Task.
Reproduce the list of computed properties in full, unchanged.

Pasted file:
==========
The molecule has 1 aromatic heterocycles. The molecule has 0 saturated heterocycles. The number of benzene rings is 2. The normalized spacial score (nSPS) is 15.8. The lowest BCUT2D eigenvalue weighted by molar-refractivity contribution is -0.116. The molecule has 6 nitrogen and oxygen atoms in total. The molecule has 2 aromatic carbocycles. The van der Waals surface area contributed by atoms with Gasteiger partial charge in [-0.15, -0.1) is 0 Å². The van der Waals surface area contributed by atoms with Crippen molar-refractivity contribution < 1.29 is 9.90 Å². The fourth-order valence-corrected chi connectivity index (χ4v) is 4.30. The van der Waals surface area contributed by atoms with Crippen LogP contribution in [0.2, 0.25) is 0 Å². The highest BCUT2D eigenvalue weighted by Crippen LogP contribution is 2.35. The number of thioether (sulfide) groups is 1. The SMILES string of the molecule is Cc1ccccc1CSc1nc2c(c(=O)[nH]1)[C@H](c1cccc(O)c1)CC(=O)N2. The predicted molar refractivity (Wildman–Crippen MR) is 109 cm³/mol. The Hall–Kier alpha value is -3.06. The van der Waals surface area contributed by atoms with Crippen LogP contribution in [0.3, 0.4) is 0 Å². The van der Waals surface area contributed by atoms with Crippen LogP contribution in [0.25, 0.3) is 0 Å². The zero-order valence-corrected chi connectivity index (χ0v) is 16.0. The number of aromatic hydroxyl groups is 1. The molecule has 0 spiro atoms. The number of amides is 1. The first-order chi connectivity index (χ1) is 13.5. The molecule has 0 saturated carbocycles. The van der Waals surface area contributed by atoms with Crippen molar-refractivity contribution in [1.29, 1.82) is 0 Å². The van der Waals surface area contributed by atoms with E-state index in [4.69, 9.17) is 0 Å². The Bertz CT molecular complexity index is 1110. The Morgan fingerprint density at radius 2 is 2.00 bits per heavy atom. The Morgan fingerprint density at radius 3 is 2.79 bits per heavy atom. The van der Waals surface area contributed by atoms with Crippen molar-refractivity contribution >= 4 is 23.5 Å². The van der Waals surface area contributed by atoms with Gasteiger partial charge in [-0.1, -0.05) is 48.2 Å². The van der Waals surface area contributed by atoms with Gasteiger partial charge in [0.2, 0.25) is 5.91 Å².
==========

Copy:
The molecule has 1 aromatic heterocycles. The molecule has 0 saturated heterocycles. The number of benzene rings is 2. The normalized spacial score (nSPS) is 15.8. The lowest BCUT2D eigenvalue weighted by molar-refractivity contribution is -0.116. The molecule has 6 nitrogen and oxygen atoms in total. The molecule has 2 aromatic carbocycles. The van der Waals surface area contributed by atoms with Gasteiger partial charge in [-0.15, -0.1) is 0 Å². The van der Waals surface area contributed by atoms with Crippen molar-refractivity contribution < 1.29 is 9.90 Å². The fourth-order valence-corrected chi connectivity index (χ4v) is 4.30. The van der Waals surface area contributed by atoms with Crippen LogP contribution in [0.2, 0.25) is 0 Å². The highest BCUT2D eigenvalue weighted by Crippen LogP contribution is 2.35. The number of thioether (sulfide) groups is 1. The SMILES string of the molecule is Cc1ccccc1CSc1nc2c(c(=O)[nH]1)[C@H](c1cccc(O)c1)CC(=O)N2. The predicted molar refractivity (Wildman–Crippen MR) is 109 cm³/mol. The Hall–Kier alpha value is -3.06. The van der Waals surface area contributed by atoms with Crippen LogP contribution in [0.3, 0.4) is 0 Å². The van der Waals surface area contributed by atoms with Crippen LogP contribution in [0.25, 0.3) is 0 Å². The zero-order valence-corrected chi connectivity index (χ0v) is 16.0. The number of aromatic hydroxyl groups is 1. The molecule has 0 spiro atoms. The number of amides is 1. The first-order chi connectivity index (χ1) is 13.5. The molecule has 0 saturated carbocycles. The van der Waals surface area contributed by atoms with Crippen molar-refractivity contribution in [1.29, 1.82) is 0 Å². The van der Waals surface area contributed by atoms with E-state index in [4.69, 9.17) is 0 Å². The Bertz CT molecular complexity index is 1110. The Morgan fingerprint density at radius 2 is 2.00 bits per heavy atom. The Morgan fingerprint density at radius 3 is 2.79 bits per heavy atom. The van der Waals surface area contributed by atoms with Crippen molar-refractivity contribution >= 4 is 23.5 Å². The van der Waals surface area contributed by atoms with Gasteiger partial charge in [-0.1, -0.05) is 48.2 Å². The van der Waals surface area contributed by atoms with Gasteiger partial charge in [0.2, 0.25) is 5.91 Å².